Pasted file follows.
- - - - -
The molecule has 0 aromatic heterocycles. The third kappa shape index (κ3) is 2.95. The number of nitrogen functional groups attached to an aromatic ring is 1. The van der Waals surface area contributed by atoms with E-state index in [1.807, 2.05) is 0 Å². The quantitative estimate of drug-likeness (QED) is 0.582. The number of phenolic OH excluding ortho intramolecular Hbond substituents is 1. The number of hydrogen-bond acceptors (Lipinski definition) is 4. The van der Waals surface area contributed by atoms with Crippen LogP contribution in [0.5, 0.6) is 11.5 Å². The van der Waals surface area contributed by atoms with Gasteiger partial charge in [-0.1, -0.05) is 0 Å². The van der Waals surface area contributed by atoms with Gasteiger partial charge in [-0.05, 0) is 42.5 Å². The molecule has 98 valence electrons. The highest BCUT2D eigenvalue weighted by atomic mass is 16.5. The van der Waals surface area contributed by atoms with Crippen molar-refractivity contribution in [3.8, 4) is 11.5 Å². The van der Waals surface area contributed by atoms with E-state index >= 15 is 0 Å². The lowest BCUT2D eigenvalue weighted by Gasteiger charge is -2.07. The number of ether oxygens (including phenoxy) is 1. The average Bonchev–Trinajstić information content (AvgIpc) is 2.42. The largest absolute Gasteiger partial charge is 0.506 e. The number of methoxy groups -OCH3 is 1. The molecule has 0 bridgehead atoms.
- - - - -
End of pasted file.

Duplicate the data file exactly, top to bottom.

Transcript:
The molecule has 0 aromatic heterocycles. The third kappa shape index (κ3) is 2.95. The number of nitrogen functional groups attached to an aromatic ring is 1. The van der Waals surface area contributed by atoms with E-state index in [1.807, 2.05) is 0 Å². The quantitative estimate of drug-likeness (QED) is 0.582. The number of phenolic OH excluding ortho intramolecular Hbond substituents is 1. The number of hydrogen-bond acceptors (Lipinski definition) is 4. The van der Waals surface area contributed by atoms with Crippen LogP contribution in [0.5, 0.6) is 11.5 Å². The van der Waals surface area contributed by atoms with Gasteiger partial charge in [-0.1, -0.05) is 0 Å². The van der Waals surface area contributed by atoms with Gasteiger partial charge in [-0.05, 0) is 42.5 Å². The molecule has 98 valence electrons. The highest BCUT2D eigenvalue weighted by atomic mass is 16.5. The van der Waals surface area contributed by atoms with Crippen molar-refractivity contribution in [3.8, 4) is 11.5 Å². The van der Waals surface area contributed by atoms with E-state index >= 15 is 0 Å². The lowest BCUT2D eigenvalue weighted by Gasteiger charge is -2.07. The number of ether oxygens (including phenoxy) is 1. The average Bonchev–Trinajstić information content (AvgIpc) is 2.42. The largest absolute Gasteiger partial charge is 0.506 e. The number of methoxy groups -OCH3 is 1. The molecule has 0 bridgehead atoms.